Cynthia Mueller teaches string ensemble and string methods at the University of Virginia at Wise and is a member of Kingsport Church of Christ, while Larry plays in the Indian Springs Baptist Orchestra.
Music transcends all communication barriers to unite the artist with the audience; it is a "universal language." For Johnson City Symphony Orchestra principal musicians, Larry and Cynthia Mueller, music was a language spoken in their own lives throughout childhood and it served as the source of their meeting at Ohio University in 1975.
Larry Mueller was raised in Toledo, Ohio, where as a child he first played the recorder, then the clarinet in fourth grade. Persuaded by his brother, a bassoon player, Larry took up the oboe in high school. His wife, Cynthia, a native to Basking Ridge, N.J., began playing piano at the age of 6 under the guidance of her mother, an amateur jazz pianist, and by the age of 10 began learning stringed instruments. Both undergraduates at OU years later, Larry studied the oboe and Cynthia music education. They not only shared a love of music but, "that's kind of where we fell in love with Appalachia," Larry admits.
The two went on to achieve higher degrees of learning at separate colleges before marrying seven years after first meeting. Larry achieved his Master of Oboe Performance from the University of Iowa, repairing instruments on weekends for the West Music Company, and Cynthia earned her master's in strings pedagogy from the University of Michigan.
The Muellers then traveled west, living in San Antonio for 28 years. There, Cynthia worked as a school orchestra director while her husband functioned as a freelance repairman of woodwind instruments, specializing in the oboe and clarinet. During their spare time, the couple also played in symphonies around the greater San Antonio area.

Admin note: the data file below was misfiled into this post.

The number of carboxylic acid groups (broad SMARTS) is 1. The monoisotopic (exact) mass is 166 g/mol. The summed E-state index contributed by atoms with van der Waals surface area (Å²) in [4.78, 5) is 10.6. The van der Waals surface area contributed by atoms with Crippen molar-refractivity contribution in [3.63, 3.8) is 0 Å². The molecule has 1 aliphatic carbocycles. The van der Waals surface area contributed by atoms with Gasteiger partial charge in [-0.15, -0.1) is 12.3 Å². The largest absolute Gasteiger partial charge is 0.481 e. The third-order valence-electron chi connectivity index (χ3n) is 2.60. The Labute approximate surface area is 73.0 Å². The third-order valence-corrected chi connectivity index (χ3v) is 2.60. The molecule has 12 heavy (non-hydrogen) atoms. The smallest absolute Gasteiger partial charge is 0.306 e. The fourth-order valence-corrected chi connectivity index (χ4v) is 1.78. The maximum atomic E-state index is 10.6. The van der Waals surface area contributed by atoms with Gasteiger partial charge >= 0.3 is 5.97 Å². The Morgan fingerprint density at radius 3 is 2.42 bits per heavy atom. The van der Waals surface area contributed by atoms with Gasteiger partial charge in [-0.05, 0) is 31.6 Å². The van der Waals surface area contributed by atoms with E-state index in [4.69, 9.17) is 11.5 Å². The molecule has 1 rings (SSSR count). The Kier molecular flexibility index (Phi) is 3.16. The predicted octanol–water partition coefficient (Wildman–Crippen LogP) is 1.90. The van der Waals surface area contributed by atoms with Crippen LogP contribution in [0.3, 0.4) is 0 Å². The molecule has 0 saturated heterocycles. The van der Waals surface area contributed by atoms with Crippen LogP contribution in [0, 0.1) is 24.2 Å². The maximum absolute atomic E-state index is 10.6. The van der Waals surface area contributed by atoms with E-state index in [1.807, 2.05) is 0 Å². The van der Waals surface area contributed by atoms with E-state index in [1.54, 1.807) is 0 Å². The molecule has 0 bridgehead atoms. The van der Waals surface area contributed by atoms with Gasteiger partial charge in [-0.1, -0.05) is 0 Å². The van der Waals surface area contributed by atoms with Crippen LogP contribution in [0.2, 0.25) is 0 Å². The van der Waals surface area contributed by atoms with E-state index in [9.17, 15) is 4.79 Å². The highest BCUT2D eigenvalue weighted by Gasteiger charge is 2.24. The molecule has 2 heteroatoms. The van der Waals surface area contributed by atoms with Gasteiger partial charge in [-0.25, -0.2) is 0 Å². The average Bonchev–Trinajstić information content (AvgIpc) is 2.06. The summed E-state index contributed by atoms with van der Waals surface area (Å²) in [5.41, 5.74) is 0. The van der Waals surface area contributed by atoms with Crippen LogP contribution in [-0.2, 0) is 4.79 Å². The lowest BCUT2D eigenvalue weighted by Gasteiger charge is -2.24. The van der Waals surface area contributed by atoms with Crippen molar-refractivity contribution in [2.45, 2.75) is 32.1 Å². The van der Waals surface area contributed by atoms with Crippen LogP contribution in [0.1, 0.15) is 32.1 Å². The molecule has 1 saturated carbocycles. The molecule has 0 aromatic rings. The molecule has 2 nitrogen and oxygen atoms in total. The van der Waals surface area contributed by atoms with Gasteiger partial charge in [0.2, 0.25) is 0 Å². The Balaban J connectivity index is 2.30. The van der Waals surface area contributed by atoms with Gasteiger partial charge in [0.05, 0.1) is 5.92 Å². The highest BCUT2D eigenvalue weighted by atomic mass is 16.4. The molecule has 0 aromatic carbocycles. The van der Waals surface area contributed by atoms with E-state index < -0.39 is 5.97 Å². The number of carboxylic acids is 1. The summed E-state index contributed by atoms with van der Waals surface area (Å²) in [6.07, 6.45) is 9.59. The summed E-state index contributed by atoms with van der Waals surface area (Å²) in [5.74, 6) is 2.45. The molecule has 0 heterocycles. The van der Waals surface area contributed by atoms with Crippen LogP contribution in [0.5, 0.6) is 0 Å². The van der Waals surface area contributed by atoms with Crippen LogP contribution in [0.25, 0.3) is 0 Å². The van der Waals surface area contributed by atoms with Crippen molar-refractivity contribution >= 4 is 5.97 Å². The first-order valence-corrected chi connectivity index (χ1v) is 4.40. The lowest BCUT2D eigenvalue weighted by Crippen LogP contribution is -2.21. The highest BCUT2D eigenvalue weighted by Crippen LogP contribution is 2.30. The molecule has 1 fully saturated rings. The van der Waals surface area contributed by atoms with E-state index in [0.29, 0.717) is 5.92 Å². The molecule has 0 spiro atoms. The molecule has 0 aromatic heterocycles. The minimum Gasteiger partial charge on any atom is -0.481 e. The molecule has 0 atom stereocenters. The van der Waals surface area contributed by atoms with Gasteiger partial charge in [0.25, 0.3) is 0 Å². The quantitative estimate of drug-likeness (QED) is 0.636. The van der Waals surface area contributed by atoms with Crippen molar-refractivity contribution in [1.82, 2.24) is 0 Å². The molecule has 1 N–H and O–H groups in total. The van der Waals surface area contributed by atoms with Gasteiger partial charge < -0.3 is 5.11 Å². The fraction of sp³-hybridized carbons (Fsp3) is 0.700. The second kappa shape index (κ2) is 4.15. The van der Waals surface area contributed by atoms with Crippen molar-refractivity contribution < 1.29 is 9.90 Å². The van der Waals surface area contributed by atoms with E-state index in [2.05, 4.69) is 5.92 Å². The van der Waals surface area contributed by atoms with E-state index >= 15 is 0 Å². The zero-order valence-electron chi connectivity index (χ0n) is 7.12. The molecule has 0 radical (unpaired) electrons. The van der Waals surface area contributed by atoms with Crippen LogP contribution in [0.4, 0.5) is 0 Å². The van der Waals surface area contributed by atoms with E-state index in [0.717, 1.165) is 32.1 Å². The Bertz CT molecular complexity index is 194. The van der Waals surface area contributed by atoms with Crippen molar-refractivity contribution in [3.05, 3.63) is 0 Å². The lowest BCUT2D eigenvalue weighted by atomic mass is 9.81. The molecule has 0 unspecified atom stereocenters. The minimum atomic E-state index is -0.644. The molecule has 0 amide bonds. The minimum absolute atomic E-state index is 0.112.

When Cynthia Mueller retired as a director, they decided to escape the Texas heat and hustle of big city living.
"We wanted to get back to a more beautiful part of the country with a better climate and closer to family," Larry said.
Having been drawn to the beauty of Appalachia since college, the musicians scoured the Internet for possibilities in the region. They recalled being pleased with the look of the Tri-Cities, having traveled through in the past on their way to visit an oboe maker in Atlanta and their families up north. They soon discovered the area had two orchestras so they contacted local musicians about any openings. There were openings, so they moved.
Cynthia was the first to fill a position with the Johnson City Symphony Orchestra, performing as their principal bassist for the past two and a half years. Larry first played 2nd oboe with the Symphony of the Mountains (with which he continues to play), and took on the role of principal oboist in the JCSO last year.
Cynthia, who also teaches string ensemble and string methods at the University of Virginia at Wise one day a week, is a member of Kingsport Church of Christ, while Larry plays in the Indian Springs Baptist Orchestra.
The husband and wife enjoy trying local cuisine and sightsee when they can. Their favorite daily activity is walking their dogs.
"The whole neighborhood knows us," Cynthia said with a smile.
For the musicians Mueller, Northeast Tennessee is their idea of a vacation and the optimum place to retire.
"If we were to go somewhere, it'd be the mountains and the woods - and here we are," Larry explained.
Their house in Kingsport serves dual functions: as Larry's workshop for oboe, clarinet and flute repair, and as Cynthia's studio for giving private string lessons to her 25 students.
"Larry repairs instruments from all over the country," Cynthia said. And although she plays all the stringed instruments (violin, viola, cello and bass), bass is Cynthia's main instrument, Larry said.
For the Muellers, music is life and through it they communicate with others.
"It's called the 'universal language'," Larry said.
His wife of 30 years went on to complete his thought with a quote from Victor Hugo: "Music expresses that which cannot be put into words and cannot remain silent."
This article is part of an ongoing series appearing in the Johnson City Press' Sunday Stories edition about musicians in the Johnson City Symphony Orchestra.comments powered by Disqus